Do’s and Don’t s of Teen Job Interviews
With all the attention about teen volunteerism these days, let’s not discount the real value of a simple paid job. In my opinion, every kid old enough to drive a car should have a job, whether that means baby-sit on a regular basis, cut the neighbors’ lawn on weekends, work as a lifeguard at the pool, scoop ice cream cones at Oberweis, or whatever else earns them a few bucks. That’s they key word—“earn.” It doesn’t matter what kind of work it is, as long as he or she gets paid and it doesn’t involve anything illegal, of course. I know it’s not easy to find the time with their busy schedules and academic demands, plus job opportunities are hard to come by in this depressed economy. To make matters worse, teenagers now compete with unemployed adults in the workforce.
Still, if teens are willing to hang in there, fill out endless applications, and do the grunt work, they will eventually succeed, that is, land a job without having the pressure to pay for rent, groceries, or utilities yet.
For students about to enter the college rat race, it’s worthwhile to know that admission officers aren’t necessarily looking for resumes padded with summer internships at corporate offices or missionary work in Africa that indicate a parent’s influence. What matters at this stage in the game is having an ordinary job, and the less glamorous the better. They can clean tables at a fast food restaurant, tear tickets at a movie theatre, dry windshields at a car wash, or start a dog walking service. The object is not to climb the company ladder or even make a living, but to learn the basic lessons in life: be responsible, show up on time, satisfy customers, follow rules, balance work and school, and take orders from a boss who may not be nice or fair all the time. Welcome to the real world.
As explained in Wendy Mogel’s book, “The Blessing of a B Minus,” the Jewish lesson here is that menial labor is just as important as the grandiose stuff, such as finding a cure for Alzheimer’s, if it’s contributing to the whole. In other words, the holiness in the ordinary is what gets the job done and helps day-to-day life run smoothly.
So the other day, I’m sharing a Canadian bacon pineapple pizza (we don’t keep kosher) with my son at a neighborhood restaurant, and we overhear the manager interviewing a potential employee at the table next to us. I couldn’t help but eavesdrop on their conversation, and so I jotted down a few notes on my napkin. I thought my son would appreciate these helpful tips when he interviews for a job. (There I go again…enabling him). Also, keep in mind this Q & A relates to a pizzeria but can apply to any type of work, just so you get the idea.
“Do’s and Don’ts for Teen Job Interviews”
Question: Why do you feel you are the best candidate for this job?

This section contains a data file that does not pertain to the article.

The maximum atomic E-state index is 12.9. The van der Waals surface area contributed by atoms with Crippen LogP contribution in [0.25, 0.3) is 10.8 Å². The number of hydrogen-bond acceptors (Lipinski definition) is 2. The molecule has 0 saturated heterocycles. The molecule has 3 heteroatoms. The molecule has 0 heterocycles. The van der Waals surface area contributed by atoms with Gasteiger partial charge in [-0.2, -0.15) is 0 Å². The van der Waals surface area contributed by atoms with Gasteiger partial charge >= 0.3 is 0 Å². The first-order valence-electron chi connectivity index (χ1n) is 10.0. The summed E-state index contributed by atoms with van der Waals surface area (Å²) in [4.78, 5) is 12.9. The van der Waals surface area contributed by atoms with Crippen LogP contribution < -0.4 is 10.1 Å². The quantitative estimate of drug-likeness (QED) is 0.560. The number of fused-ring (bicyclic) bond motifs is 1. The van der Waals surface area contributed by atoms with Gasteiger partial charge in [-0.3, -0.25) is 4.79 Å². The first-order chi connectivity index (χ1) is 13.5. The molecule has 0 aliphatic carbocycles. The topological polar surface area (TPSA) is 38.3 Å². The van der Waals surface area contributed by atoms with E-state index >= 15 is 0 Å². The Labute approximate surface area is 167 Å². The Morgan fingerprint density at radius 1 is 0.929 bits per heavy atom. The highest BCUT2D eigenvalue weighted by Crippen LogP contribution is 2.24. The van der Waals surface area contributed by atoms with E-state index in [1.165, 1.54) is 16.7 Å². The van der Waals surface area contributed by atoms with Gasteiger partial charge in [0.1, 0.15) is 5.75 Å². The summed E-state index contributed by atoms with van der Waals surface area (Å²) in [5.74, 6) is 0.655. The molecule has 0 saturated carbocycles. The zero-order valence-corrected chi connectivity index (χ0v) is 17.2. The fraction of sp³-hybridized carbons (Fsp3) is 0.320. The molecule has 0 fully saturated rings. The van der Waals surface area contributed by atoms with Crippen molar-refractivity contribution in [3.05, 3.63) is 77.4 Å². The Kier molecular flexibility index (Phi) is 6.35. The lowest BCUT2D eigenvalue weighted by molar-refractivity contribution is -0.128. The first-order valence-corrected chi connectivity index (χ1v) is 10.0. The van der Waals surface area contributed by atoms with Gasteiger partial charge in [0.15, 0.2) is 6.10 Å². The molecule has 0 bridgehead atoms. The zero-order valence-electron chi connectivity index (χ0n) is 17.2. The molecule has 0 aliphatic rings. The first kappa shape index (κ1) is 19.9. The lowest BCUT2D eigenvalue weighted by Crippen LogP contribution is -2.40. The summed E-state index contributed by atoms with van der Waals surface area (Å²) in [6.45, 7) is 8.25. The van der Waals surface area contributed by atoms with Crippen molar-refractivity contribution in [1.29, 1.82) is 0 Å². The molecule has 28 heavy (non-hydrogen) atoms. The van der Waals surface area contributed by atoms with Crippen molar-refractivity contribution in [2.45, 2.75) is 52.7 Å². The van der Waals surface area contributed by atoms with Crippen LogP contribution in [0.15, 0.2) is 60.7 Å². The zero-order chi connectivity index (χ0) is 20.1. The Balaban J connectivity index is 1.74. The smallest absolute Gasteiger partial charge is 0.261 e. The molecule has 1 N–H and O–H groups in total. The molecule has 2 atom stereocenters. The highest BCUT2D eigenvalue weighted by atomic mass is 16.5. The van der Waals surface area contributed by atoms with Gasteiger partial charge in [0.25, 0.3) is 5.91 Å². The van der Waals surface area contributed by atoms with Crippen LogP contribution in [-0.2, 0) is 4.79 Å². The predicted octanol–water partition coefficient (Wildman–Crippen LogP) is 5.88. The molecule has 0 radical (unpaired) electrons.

Do Answer: Because I’m responsible, reliable, and a hard worker.
Don’t Answer: I really like pizza.
Question: Do you have any experience in this type of work?
Do Answer: Not exactly, but I am a fast learner. Also I want to learn as much as I can about the restaurant business.
Don’t Answer: I bake frozen cheese pizza at home, and I don’t mind putting my dishes in the sink.
Question: What are your strengths?
Do Answer: I’m a good listener and I like to be around people.
Don’t Answer: I can eat pizza everyday and not get sick of it.
Question: What are your weaknesses?
Do Answer: I’ve been called a perfectionist, but I like to do things right.
Don’t Answer: I’m groggy and crabby in the morning, so I don’t work early hours.
Question: Are you available on weekends?
Do Answer: Yes I am. And if ever I’m not, I’ll be sure to let you know in advance.
Don’t Answer: Sure, unless I’m grounded.
Question: How would you handle a difficult customer?
Do Answer: I would politely listen to their complaint without interrupting them, and then try to help them solve the problem.
Don’t Answer: I’d dump salad over their head.
Question: How would you handle working with someone you didn’t particularly like?
Do Answer: I get along easily with people, so I don’t think that would be a problem.
Don’t Answer: I’d handle it the same way. I’d slip a peperoncini in their Pepsi.
Question: What position do you think would fit you best?
Do Answer: I would like to learn as many different positions and jobs as I can. I’m really flexible.
Don’t Answer: I want your job because it pays more.
Question: Do you have your own transportation?
Do Answer: Yes. I can drive here or my parents have agreed to take me to work.
Don’t Answer: I can always walk, but I might be late and sweaty.
Question: Why should I hire you?
Do Answer: Because I have a positive attitude and I’ll work hard every day.
Don’t Answer: I really need the money, and did I mention that I like leftover cold pizza?